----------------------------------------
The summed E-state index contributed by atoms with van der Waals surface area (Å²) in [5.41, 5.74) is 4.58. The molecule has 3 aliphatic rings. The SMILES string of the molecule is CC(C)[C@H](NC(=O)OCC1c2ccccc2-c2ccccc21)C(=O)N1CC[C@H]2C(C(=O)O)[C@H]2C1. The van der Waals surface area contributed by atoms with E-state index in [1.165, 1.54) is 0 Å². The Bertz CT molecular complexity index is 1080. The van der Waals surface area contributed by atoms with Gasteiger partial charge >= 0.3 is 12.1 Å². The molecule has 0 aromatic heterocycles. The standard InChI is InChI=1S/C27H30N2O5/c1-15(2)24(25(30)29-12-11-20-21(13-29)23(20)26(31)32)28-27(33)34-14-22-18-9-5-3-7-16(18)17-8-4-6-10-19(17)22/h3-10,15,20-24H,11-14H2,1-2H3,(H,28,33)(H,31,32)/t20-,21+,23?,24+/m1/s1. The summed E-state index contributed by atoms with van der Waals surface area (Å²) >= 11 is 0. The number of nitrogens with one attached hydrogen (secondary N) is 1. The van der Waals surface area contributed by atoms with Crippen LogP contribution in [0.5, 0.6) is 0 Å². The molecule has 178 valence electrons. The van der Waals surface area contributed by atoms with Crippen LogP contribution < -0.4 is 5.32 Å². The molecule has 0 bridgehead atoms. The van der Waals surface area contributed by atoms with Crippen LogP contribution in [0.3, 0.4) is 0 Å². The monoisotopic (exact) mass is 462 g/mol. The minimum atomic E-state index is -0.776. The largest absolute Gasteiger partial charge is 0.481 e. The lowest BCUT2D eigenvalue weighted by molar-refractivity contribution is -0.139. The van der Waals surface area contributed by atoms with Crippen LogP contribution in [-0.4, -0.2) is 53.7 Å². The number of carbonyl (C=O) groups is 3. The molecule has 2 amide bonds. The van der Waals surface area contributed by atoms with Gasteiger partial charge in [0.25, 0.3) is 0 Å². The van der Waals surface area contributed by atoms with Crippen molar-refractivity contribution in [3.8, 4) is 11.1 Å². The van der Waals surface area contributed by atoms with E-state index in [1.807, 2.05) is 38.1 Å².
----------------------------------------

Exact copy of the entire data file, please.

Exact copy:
The summed E-state index contributed by atoms with van der Waals surface area (Å²) in [5.41, 5.74) is 4.58. The molecule has 3 aliphatic rings. The SMILES string of the molecule is CC(C)[C@H](NC(=O)OCC1c2ccccc2-c2ccccc21)C(=O)N1CC[C@H]2C(C(=O)O)[C@H]2C1. The van der Waals surface area contributed by atoms with E-state index in [1.165, 1.54) is 0 Å². The Bertz CT molecular complexity index is 1080. The van der Waals surface area contributed by atoms with Gasteiger partial charge >= 0.3 is 12.1 Å². The molecule has 0 aromatic heterocycles. The standard InChI is InChI=1S/C27H30N2O5/c1-15(2)24(25(30)29-12-11-20-21(13-29)23(20)26(31)32)28-27(33)34-14-22-18-9-5-3-7-16(18)17-8-4-6-10-19(17)22/h3-10,15,20-24H,11-14H2,1-2H3,(H,28,33)(H,31,32)/t20-,21+,23?,24+/m1/s1. The summed E-state index contributed by atoms with van der Waals surface area (Å²) >= 11 is 0. The number of nitrogens with one attached hydrogen (secondary N) is 1. The van der Waals surface area contributed by atoms with Crippen LogP contribution in [0.5, 0.6) is 0 Å². The molecule has 178 valence electrons. The van der Waals surface area contributed by atoms with Crippen LogP contribution < -0.4 is 5.32 Å². The molecule has 0 bridgehead atoms. The van der Waals surface area contributed by atoms with Crippen LogP contribution in [0.3, 0.4) is 0 Å². The monoisotopic (exact) mass is 462 g/mol. The minimum atomic E-state index is -0.776. The largest absolute Gasteiger partial charge is 0.481 e. The lowest BCUT2D eigenvalue weighted by molar-refractivity contribution is -0.139. The van der Waals surface area contributed by atoms with Crippen LogP contribution in [-0.4, -0.2) is 53.7 Å². The number of carbonyl (C=O) groups is 3. The molecule has 2 amide bonds. The van der Waals surface area contributed by atoms with Gasteiger partial charge in [0.25, 0.3) is 0 Å². The van der Waals surface area contributed by atoms with Crippen molar-refractivity contribution in [3.8, 4) is 11.1 Å². The van der Waals surface area contributed by atoms with E-state index in [1.807, 2.05) is 38.1 Å².